Obamacare is the Timex watch of laws.
For those not old enough to recall, watchmaker Timex once ran an advertising campaign subjecting the inexpensive watch to all manner of torture, only to show it emerge unscathed, with the ad's tag line declaring Timex "takes a licking and keeps on ticking."
With control of the House, Senate, and White House, Republicans have made several attempts to repeal the health care law, only to come up short. At this point, Obamacare is still ticking.
The latest attempt in the Senate failed Tuesday after Sen. John McCain, battling cancer, dramatically returned to the capital to cast a deciding vote to allow a vote on the Senate's latest effort -- a straight repeal of the Affordable Care Act (ACA).
But on Twitter, McCain made clear he was only voting to allow debate on the GOP bill. He wasn't going to support the measure itself.
'Shell of a bill'
"It's a shell of a bill right now, we all know that," McCain tweeted. "I have changes urged by my state's governor that will have to be included to earn my support for final passage of any bill."
When it came time to vote Tuesday, McCain and eight other Republicans joined all Democrats in voting against the repeal legislation, despite a plea from Senate Majority Leader Mitch McConnell. McConnell expressed his frustration on the Senate floor before the vote.
“The American people elected a House with a vision of a better way on health care, then a Senate, then a president. Now, we have a duty to act," McConnell said. "The president is ready with his pen. The House has passed legislation already. Today, it’s the Senate’s turn."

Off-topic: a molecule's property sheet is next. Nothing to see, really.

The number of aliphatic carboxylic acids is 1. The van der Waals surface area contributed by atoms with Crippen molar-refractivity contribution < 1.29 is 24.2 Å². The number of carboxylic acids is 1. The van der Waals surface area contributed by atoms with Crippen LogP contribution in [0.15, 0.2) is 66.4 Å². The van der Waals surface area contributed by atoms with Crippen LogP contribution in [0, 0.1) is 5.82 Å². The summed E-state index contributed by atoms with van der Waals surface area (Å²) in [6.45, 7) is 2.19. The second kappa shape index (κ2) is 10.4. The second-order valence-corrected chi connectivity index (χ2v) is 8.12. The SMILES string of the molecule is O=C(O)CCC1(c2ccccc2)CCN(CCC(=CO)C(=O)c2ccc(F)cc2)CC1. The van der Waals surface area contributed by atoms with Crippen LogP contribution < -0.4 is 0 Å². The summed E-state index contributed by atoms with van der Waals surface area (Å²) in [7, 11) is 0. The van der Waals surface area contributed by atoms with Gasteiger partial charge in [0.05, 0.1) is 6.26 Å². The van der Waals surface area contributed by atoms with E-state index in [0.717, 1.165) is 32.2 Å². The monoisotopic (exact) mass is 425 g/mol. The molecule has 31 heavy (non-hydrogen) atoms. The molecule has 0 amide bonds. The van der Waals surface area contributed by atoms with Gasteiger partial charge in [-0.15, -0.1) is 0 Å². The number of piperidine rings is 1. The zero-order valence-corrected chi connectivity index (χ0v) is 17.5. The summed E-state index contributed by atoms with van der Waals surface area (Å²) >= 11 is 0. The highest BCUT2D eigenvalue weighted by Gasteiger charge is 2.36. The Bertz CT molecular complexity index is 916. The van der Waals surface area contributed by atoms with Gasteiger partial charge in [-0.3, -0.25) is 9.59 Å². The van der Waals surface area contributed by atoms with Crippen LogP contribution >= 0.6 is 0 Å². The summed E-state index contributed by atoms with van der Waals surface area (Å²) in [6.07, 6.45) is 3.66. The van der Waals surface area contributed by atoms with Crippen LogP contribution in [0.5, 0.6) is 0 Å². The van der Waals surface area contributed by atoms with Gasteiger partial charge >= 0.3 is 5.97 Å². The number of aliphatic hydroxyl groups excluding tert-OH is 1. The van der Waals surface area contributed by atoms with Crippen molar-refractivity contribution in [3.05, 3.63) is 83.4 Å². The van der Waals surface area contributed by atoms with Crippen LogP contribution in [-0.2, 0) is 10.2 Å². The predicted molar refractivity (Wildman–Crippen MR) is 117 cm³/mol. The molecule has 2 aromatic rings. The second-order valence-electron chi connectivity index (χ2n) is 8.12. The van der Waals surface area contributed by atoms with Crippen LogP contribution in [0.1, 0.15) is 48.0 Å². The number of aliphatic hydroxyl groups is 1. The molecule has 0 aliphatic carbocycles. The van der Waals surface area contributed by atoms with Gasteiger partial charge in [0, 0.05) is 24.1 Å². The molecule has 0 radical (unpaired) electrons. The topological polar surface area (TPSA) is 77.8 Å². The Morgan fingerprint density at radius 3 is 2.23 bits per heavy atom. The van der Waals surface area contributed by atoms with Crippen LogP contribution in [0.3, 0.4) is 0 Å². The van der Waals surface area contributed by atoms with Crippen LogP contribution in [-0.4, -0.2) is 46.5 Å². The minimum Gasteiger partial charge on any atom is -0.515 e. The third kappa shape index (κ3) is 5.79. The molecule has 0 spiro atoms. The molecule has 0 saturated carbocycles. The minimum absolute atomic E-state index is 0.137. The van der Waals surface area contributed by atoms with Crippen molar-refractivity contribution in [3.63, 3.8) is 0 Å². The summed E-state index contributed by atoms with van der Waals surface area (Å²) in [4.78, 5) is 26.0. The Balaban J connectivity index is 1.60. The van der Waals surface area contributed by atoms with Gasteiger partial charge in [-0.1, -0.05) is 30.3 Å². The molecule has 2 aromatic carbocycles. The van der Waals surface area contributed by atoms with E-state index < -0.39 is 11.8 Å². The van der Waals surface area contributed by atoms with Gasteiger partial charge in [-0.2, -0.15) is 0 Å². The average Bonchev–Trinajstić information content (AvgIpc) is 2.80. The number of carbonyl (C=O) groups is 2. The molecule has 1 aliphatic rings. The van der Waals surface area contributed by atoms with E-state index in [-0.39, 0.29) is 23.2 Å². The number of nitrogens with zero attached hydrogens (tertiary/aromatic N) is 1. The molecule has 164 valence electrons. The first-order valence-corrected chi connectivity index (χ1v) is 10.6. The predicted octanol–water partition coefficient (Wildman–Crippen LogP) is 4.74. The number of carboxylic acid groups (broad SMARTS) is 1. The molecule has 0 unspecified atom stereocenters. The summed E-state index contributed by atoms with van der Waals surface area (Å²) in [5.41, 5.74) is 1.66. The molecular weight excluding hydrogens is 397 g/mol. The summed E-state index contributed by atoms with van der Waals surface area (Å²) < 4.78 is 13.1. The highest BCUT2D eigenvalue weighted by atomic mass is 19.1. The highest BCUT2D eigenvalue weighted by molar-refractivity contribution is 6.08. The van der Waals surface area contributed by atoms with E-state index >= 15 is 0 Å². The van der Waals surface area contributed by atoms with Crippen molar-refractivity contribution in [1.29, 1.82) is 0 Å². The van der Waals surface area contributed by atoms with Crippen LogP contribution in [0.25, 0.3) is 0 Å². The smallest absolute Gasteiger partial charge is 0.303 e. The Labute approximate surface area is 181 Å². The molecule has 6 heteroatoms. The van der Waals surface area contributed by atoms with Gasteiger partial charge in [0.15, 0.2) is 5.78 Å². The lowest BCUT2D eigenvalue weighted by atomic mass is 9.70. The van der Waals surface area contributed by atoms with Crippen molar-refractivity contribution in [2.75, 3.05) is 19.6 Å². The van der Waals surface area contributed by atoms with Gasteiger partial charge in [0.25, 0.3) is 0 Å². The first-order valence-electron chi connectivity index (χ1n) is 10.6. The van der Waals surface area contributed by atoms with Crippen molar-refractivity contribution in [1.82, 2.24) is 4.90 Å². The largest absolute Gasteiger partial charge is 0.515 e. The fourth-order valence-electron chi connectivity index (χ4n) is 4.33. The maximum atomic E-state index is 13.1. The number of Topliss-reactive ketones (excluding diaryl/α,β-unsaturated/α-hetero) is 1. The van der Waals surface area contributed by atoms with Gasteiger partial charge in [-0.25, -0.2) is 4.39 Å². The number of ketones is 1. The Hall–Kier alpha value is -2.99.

But the repeal measure lost badly, 43-57. And a former high-ranking GOP congressional leader predicts it will keep on losing.
The Washington Post has posted video of former House Speaker John Boehner (R-Ohio), speaking to a trade show audience in Las Vegas suggesting the GOP Congress faces a nearly impossible task.
"Here we are, seven months into this year, and yet they've not passed this bill," Boehner said. "They're not going to repeal and replace Obamacare. It's been around too long and the American people have gotten accustomed to it."
There is a longstanding truism in American politics that you don't remove an entitlement once people are benefiting from it. According to Boehner, it's too late.
Politics has also complicated the Republicans task. Politico boils down the problem for Republicans in two sentences.
"Moderates oppose repealing Obamacare without a replacement, and conservatives don’t like the idea of significantly replacing it," the political website notes. "Both policies are expected to get a vote, but both are expected to fail."
And so Obamacare is likely to keep on ticking for a while longer.
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